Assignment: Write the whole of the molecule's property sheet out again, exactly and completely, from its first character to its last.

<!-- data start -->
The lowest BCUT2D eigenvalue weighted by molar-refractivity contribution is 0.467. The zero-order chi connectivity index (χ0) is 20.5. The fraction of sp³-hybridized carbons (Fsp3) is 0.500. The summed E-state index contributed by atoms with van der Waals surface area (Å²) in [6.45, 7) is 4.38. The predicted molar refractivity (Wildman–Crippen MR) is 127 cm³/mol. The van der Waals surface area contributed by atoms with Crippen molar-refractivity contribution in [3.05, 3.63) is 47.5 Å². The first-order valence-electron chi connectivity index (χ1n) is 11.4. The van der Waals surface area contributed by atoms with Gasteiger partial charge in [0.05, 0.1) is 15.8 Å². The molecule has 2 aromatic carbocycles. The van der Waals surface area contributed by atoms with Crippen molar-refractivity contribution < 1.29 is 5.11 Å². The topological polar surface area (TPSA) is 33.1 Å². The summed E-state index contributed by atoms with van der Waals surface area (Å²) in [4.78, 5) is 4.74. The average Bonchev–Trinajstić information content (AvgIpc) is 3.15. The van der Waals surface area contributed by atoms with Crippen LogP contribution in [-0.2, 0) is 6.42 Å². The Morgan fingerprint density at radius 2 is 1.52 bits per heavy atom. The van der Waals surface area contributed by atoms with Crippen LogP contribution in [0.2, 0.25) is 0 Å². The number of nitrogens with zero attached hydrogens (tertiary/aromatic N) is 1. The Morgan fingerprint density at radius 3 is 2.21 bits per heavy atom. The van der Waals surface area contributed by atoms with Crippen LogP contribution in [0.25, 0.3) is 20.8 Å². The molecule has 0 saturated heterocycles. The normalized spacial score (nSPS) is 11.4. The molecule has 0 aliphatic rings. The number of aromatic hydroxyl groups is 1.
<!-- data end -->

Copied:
The lowest BCUT2D eigenvalue weighted by molar-refractivity contribution is 0.467. The zero-order chi connectivity index (χ0) is 20.5. The fraction of sp³-hybridized carbons (Fsp3) is 0.500. The summed E-state index contributed by atoms with van der Waals surface area (Å²) in [6.45, 7) is 4.38. The predicted molar refractivity (Wildman–Crippen MR) is 127 cm³/mol. The van der Waals surface area contributed by atoms with Crippen molar-refractivity contribution in [3.05, 3.63) is 47.5 Å². The first-order valence-electron chi connectivity index (χ1n) is 11.4. The van der Waals surface area contributed by atoms with Gasteiger partial charge in [0.05, 0.1) is 15.8 Å². The molecule has 2 aromatic carbocycles. The van der Waals surface area contributed by atoms with Crippen molar-refractivity contribution < 1.29 is 5.11 Å². The topological polar surface area (TPSA) is 33.1 Å². The summed E-state index contributed by atoms with van der Waals surface area (Å²) in [4.78, 5) is 4.74. The average Bonchev–Trinajstić information content (AvgIpc) is 3.15. The van der Waals surface area contributed by atoms with Crippen LogP contribution in [-0.2, 0) is 6.42 Å². The Morgan fingerprint density at radius 2 is 1.52 bits per heavy atom. The van der Waals surface area contributed by atoms with Crippen LogP contribution in [0.2, 0.25) is 0 Å². The number of nitrogens with zero attached hydrogens (tertiary/aromatic N) is 1. The Morgan fingerprint density at radius 3 is 2.21 bits per heavy atom. The van der Waals surface area contributed by atoms with Crippen LogP contribution in [0.25, 0.3) is 20.8 Å². The molecule has 0 saturated heterocycles. The normalized spacial score (nSPS) is 11.4. The molecule has 0 aliphatic rings. The number of aromatic hydroxyl groups is 1.